In a little-noticed ruling amidst clamor over the healthcare decision, the U.S. Supreme Court on Thursday rejected an Arizona law requiring proof of citizenship to register to vote, holding it was preempted by the National Voting Registration Act (NVRA). The law was adopted as a "model" bill by the American Legislative Exchange Council [ALEC] in 2008. For the second time in one week, the conservative U.S. Supreme Court has curtailed ALEC's anti-immigrant agenda.
Arizona Proposition 200 became law in 2004 and required election officials to reject voter registration forms that did not include documentation proving citizenship. Critics said that there was no evidence that illegal immigrants attempted to vote in state or federal elections and the real intent of the law was to shut down community voter registration drives.
The law was another piece of anti-immigrant legislation supported by Arizona state Senator Russell Pearce, an ALEC member. After Proposition 200 became Arizona law, Pearce brought the bill to ALEC, and in 2008 the corporate and legislative members of ALEC's Public Safety and Elections Task Force adopted Proposition 200 as a "model" they titled the Taxpayer and Citizen Protection Act. That same task force was also responsible for approving voter ID, "Stand Your Ground," and bills to privatize prisons and bail.
Pearce was also behind Arizona's controversial SB 1070 law that required local law enforcement enforce federal immigration law. That same ALEC task force -- whose corporate members included representatives of the private prison and private bail industries -- approved the bill that became SB 1070 as an ALEC model, months before it was first introduced in the Arizona legislature. The U.S. Supreme Court also struck down that law last week on June 24.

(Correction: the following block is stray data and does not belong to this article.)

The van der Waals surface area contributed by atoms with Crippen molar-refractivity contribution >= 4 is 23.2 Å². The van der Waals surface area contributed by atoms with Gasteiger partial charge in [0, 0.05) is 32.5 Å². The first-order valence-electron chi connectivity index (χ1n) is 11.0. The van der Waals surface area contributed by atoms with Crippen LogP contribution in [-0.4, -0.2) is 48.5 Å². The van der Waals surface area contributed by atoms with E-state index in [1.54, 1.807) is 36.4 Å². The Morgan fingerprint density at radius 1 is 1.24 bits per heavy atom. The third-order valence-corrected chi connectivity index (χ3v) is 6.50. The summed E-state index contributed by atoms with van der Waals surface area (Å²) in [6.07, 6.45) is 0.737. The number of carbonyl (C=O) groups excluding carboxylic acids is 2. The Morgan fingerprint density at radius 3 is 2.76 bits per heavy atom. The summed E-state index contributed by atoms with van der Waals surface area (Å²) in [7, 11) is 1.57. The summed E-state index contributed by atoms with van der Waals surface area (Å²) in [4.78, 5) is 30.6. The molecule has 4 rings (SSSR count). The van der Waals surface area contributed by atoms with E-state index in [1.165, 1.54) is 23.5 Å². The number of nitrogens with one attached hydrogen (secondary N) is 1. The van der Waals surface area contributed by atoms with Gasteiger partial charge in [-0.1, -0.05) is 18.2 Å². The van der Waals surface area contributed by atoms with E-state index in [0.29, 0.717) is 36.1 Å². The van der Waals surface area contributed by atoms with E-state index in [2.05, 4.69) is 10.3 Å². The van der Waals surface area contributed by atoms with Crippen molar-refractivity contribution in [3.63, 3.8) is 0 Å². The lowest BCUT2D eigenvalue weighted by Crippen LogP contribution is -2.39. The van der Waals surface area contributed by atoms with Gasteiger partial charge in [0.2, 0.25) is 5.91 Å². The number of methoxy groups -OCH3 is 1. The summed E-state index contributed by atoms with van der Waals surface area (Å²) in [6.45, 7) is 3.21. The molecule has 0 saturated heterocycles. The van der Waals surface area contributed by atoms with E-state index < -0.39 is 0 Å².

Last November, Pearce was recalled by his constituents, largely because of his support for anti-immigration legislation and his cozy relationships with out-of-state special interests. In April of this year, ALEC disbanded the Public Safety and Elections Task Force after a "Stand Your Ground" law was initially cited to protect Trayvon Martin's killer in Florida.
On June 28, the Supreme Court dealt the ALEC agenda another blow by declining to stay a ruling by the Ninth Circuit holding that Arizona's Proposition 200 (the ALEC Taxpayer and Citizen Protection Act) was preempted by the NVRA. The NVRA, also known as the "Motor Voter Act," was designed to make voter registration more simple and unified. Arizona's refusal to accept federal voter registration forms without proof of citizenship, the Ninth Circuit held, imposed additional restrictions beyond what was called for under the federal law.
Two weeks ago, Arizona asked Justice Kennedy to stay the decision, which he did temporarily, but on June 28 the full Court vacated that temporary order (with Justice Alito dissenting). This means the Ninth Circuit decision stands, and citizens will be able to register in Arizona without having to provide additional documentation proving their citizenship.